The best of EcoWatch, right in your inbox. Sign up for our email newsletter!
7 Proven Health Benefits of Brazil Nuts
These nuts are energy dense, highly nutritious, and one of the most concentrated dietary sources of the mineral selenium.
Eating Brazil nuts may benefit your health in several ways, including regulating your thyroid gland, reducing inflammation, and supporting your heart, brain, and immune system.
Here are 7 proven health and nutrition benefits of Brazil nuts.
1. Packed With Nutrients
Brazil nuts are very nutritious and energy dense.
- Calories: 187
- Protein: 4.1 grams
- Fat: 19 grams
- Carbs: 3.3 grams
- Fiber: 2.1 grams
- Selenium: 988% of the Reference Daily Intake (RDI)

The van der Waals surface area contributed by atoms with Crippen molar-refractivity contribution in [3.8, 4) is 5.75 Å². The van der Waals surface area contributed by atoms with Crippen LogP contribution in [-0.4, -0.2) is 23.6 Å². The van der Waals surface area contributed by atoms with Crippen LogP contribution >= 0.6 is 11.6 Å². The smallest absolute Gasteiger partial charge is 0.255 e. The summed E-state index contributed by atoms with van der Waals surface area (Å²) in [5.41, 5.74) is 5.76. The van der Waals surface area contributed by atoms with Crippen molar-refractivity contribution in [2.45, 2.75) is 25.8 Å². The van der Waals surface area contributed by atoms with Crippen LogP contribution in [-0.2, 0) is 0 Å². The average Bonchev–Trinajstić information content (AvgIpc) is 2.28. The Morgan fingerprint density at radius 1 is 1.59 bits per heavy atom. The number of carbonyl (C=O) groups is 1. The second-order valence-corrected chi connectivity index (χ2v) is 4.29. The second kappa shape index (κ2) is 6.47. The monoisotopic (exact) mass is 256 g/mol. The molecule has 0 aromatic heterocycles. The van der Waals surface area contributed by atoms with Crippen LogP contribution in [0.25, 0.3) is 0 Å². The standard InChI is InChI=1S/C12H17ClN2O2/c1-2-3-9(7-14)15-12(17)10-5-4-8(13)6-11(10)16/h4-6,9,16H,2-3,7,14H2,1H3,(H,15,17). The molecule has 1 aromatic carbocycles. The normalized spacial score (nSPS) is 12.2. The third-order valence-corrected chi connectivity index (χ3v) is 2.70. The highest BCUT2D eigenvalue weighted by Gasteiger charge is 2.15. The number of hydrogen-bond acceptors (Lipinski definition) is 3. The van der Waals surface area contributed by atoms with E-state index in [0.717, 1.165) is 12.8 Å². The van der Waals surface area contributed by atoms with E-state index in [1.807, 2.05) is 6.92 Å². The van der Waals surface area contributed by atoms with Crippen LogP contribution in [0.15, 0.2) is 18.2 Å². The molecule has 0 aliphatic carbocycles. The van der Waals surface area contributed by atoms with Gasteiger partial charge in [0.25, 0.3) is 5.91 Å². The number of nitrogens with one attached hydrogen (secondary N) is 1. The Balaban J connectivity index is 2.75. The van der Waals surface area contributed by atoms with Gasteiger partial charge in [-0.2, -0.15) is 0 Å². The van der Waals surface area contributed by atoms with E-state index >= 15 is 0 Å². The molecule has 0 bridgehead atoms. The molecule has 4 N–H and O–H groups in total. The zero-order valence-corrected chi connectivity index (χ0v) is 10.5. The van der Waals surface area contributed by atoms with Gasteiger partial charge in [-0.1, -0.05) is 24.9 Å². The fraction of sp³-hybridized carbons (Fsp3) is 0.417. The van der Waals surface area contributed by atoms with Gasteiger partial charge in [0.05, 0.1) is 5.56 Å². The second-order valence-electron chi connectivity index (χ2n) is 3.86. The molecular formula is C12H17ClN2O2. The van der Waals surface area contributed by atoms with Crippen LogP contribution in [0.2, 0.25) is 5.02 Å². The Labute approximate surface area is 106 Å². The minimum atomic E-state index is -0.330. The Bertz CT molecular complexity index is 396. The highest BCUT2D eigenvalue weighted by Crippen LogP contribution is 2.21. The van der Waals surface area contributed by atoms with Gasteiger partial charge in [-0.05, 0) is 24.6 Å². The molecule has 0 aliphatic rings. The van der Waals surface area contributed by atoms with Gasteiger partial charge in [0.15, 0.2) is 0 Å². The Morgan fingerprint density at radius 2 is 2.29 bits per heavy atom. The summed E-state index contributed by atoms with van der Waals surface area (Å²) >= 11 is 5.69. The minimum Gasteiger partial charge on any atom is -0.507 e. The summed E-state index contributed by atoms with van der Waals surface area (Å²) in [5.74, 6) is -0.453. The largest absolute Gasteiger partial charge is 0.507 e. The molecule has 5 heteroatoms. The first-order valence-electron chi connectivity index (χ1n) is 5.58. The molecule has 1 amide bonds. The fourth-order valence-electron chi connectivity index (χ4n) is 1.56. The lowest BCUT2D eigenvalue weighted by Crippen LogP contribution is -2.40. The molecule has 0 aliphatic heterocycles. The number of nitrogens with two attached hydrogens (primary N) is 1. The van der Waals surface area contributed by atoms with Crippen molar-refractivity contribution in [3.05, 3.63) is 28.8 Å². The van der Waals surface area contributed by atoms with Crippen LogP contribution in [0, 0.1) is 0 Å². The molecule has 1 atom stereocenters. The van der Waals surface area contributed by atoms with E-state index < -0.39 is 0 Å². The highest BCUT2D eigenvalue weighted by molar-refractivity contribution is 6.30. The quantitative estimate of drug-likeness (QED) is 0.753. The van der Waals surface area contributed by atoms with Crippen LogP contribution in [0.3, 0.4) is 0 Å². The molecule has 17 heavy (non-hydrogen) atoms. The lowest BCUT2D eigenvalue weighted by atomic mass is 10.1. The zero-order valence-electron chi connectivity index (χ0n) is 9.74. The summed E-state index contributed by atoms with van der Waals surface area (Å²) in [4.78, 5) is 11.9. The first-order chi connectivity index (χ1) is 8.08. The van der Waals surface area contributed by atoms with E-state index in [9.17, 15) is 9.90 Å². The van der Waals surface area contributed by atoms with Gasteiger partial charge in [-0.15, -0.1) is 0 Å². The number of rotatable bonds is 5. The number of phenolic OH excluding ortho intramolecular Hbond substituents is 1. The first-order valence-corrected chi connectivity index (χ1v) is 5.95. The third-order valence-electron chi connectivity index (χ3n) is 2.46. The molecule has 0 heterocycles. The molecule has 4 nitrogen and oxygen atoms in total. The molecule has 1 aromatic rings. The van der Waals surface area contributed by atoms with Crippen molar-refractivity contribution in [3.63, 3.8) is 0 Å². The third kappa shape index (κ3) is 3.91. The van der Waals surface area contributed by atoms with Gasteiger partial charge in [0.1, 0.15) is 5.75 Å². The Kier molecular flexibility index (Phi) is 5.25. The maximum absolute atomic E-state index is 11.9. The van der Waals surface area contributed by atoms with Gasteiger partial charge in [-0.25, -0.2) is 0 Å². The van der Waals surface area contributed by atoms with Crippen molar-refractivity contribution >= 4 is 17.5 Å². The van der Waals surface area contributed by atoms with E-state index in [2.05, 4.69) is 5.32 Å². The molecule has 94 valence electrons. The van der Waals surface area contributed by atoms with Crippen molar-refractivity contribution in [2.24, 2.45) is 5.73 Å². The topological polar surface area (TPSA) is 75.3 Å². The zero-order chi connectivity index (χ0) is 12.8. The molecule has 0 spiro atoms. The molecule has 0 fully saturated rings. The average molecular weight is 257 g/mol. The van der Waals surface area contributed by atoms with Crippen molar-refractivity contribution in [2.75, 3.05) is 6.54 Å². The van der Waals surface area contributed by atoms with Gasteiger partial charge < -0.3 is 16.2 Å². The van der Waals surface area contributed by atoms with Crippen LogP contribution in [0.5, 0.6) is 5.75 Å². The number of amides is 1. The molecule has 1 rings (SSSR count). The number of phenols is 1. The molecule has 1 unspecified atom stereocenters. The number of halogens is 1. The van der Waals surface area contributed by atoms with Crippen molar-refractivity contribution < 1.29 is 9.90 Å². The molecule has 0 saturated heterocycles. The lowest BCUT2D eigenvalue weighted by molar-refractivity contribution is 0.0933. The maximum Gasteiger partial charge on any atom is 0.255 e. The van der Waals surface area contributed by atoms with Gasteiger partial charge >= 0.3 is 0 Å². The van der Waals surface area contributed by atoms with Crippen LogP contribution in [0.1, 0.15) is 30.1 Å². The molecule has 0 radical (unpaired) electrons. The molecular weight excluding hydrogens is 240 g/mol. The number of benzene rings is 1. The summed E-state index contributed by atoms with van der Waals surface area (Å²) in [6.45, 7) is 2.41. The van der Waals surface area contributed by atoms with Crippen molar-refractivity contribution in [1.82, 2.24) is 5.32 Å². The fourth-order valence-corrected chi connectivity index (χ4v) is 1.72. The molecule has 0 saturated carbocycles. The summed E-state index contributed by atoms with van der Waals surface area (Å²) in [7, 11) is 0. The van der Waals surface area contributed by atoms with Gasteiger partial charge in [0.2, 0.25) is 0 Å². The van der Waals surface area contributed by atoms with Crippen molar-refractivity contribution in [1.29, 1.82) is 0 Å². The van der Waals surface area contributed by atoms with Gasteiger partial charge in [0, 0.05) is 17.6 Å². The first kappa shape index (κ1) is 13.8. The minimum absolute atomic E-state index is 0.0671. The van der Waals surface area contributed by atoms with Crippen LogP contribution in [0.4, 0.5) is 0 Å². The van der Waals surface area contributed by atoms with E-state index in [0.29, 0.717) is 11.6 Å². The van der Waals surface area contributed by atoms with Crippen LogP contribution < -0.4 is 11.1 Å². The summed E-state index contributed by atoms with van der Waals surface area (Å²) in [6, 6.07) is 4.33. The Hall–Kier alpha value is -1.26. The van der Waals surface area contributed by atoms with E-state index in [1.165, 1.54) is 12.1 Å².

- Copper: 55% of the RDI
- Magnesium: 33% of the
- Phosphorus: 30% of the RDI
- Manganese: 17% of the RDI
- Zinc: 10.5% of the RDI
- Thiamine: 16% of the RDI
- Vitamin E: 11% of the RDI
Additionally, they have higher concentrations of magnesium, copper, and zinc than most other nuts, although the exact amounts of these nutrients can vary depending on climate and soil (3).
Finally, Brazil nuts are an excellent source of healthy fats. In fact, 36% of the fats in Brazil nuts are 37% polyunsaturated fatty acids, a type of fat that has been shown to benefit heart health (1, 4).
Brazil nuts are energy dense and rich in healthy fats, selenium, magnesium, copper, phosphorus, manganese, thiamine, and vitamin E.
2. Rich in Selenium
Selenium is a trace element that is vital for the proper functioning of your body. It is essential for your thyroid and influences your immune system and cell growth (5).